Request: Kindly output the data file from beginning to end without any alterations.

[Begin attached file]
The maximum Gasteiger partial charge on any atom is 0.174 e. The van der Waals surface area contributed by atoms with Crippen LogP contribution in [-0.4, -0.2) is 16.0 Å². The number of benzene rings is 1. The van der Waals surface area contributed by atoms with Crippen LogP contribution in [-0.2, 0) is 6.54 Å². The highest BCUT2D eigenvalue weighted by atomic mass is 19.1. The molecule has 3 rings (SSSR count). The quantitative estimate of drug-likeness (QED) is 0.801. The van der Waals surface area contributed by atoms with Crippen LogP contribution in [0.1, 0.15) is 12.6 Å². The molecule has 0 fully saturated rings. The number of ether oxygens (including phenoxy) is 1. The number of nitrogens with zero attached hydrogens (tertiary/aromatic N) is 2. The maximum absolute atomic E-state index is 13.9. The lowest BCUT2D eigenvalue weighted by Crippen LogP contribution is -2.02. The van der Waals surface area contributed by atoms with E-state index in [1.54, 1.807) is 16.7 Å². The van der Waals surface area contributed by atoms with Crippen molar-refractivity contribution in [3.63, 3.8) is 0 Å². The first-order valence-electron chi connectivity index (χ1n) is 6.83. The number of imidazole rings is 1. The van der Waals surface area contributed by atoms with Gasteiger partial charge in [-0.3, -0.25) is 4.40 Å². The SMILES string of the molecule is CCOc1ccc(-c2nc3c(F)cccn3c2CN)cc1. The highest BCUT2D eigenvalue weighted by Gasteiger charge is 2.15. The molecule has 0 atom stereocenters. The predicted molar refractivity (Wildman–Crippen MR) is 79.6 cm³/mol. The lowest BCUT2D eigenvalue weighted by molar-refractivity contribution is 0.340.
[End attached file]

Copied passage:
The maximum Gasteiger partial charge on any atom is 0.174 e. The van der Waals surface area contributed by atoms with Crippen LogP contribution in [-0.4, -0.2) is 16.0 Å². The number of benzene rings is 1. The van der Waals surface area contributed by atoms with Crippen LogP contribution in [-0.2, 0) is 6.54 Å². The highest BCUT2D eigenvalue weighted by atomic mass is 19.1. The molecule has 3 rings (SSSR count). The quantitative estimate of drug-likeness (QED) is 0.801. The van der Waals surface area contributed by atoms with Crippen LogP contribution in [0.1, 0.15) is 12.6 Å². The molecule has 0 fully saturated rings. The number of ether oxygens (including phenoxy) is 1. The number of nitrogens with zero attached hydrogens (tertiary/aromatic N) is 2. The maximum absolute atomic E-state index is 13.9. The lowest BCUT2D eigenvalue weighted by Crippen LogP contribution is -2.02. The van der Waals surface area contributed by atoms with E-state index in [1.54, 1.807) is 16.7 Å². The van der Waals surface area contributed by atoms with Crippen molar-refractivity contribution in [3.63, 3.8) is 0 Å². The first-order valence-electron chi connectivity index (χ1n) is 6.83. The number of imidazole rings is 1. The van der Waals surface area contributed by atoms with Gasteiger partial charge in [-0.3, -0.25) is 4.40 Å². The SMILES string of the molecule is CCOc1ccc(-c2nc3c(F)cccn3c2CN)cc1. The highest BCUT2D eigenvalue weighted by Gasteiger charge is 2.15. The molecule has 0 atom stereocenters. The predicted molar refractivity (Wildman–Crippen MR) is 79.6 cm³/mol. The lowest BCUT2D eigenvalue weighted by molar-refractivity contribution is 0.340.